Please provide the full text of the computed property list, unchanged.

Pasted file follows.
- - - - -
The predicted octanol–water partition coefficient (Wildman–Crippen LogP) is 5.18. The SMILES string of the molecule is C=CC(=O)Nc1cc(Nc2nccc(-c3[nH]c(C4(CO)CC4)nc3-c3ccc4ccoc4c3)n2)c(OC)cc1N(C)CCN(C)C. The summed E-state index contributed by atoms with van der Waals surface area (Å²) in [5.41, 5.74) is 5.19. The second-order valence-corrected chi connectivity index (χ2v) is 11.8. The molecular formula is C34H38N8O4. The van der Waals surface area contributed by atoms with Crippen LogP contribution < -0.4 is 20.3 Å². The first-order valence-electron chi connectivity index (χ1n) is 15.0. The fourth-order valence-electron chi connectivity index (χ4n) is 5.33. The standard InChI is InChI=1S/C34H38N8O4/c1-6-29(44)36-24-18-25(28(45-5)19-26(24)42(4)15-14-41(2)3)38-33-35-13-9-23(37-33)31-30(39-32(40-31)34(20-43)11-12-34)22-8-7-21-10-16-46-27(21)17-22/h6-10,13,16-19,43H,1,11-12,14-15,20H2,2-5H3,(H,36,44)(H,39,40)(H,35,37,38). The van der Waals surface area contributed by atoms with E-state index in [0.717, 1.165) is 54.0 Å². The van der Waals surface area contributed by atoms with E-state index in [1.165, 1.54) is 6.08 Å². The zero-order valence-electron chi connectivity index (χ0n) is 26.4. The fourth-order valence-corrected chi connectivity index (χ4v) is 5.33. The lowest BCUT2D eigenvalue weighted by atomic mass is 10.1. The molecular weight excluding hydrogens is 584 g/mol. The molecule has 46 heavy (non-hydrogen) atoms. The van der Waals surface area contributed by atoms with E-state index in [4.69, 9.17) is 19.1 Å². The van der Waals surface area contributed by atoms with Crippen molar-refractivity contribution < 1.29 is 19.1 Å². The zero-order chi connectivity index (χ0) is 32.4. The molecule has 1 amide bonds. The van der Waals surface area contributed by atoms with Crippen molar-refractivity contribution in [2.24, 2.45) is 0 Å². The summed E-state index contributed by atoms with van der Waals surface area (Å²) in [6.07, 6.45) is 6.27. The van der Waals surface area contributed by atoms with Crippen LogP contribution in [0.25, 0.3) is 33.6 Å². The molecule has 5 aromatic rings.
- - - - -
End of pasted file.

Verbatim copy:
The predicted octanol–water partition coefficient (Wildman–Crippen LogP) is 5.18. The SMILES string of the molecule is C=CC(=O)Nc1cc(Nc2nccc(-c3[nH]c(C4(CO)CC4)nc3-c3ccc4ccoc4c3)n2)c(OC)cc1N(C)CCN(C)C. The summed E-state index contributed by atoms with van der Waals surface area (Å²) in [5.41, 5.74) is 5.19. The second-order valence-corrected chi connectivity index (χ2v) is 11.8. The molecular formula is C34H38N8O4. The van der Waals surface area contributed by atoms with Crippen LogP contribution < -0.4 is 20.3 Å². The first-order valence-electron chi connectivity index (χ1n) is 15.0. The fourth-order valence-electron chi connectivity index (χ4n) is 5.33. The standard InChI is InChI=1S/C34H38N8O4/c1-6-29(44)36-24-18-25(28(45-5)19-26(24)42(4)15-14-41(2)3)38-33-35-13-9-23(37-33)31-30(39-32(40-31)34(20-43)11-12-34)22-8-7-21-10-16-46-27(21)17-22/h6-10,13,16-19,43H,1,11-12,14-15,20H2,2-5H3,(H,36,44)(H,39,40)(H,35,37,38). The van der Waals surface area contributed by atoms with E-state index in [0.717, 1.165) is 54.0 Å². The van der Waals surface area contributed by atoms with E-state index in [1.165, 1.54) is 6.08 Å². The zero-order valence-electron chi connectivity index (χ0n) is 26.4. The fourth-order valence-corrected chi connectivity index (χ4v) is 5.33. The lowest BCUT2D eigenvalue weighted by atomic mass is 10.1. The molecular weight excluding hydrogens is 584 g/mol. The molecule has 46 heavy (non-hydrogen) atoms. The van der Waals surface area contributed by atoms with E-state index in [4.69, 9.17) is 19.1 Å². The van der Waals surface area contributed by atoms with Crippen molar-refractivity contribution < 1.29 is 19.1 Å². The zero-order chi connectivity index (χ0) is 32.4. The molecule has 1 amide bonds. The van der Waals surface area contributed by atoms with Crippen molar-refractivity contribution in [2.24, 2.45) is 0 Å². The summed E-state index contributed by atoms with van der Waals surface area (Å²) in [6.07, 6.45) is 6.27. The van der Waals surface area contributed by atoms with Crippen LogP contribution in [0.25, 0.3) is 33.6 Å². The molecule has 5 aromatic rings.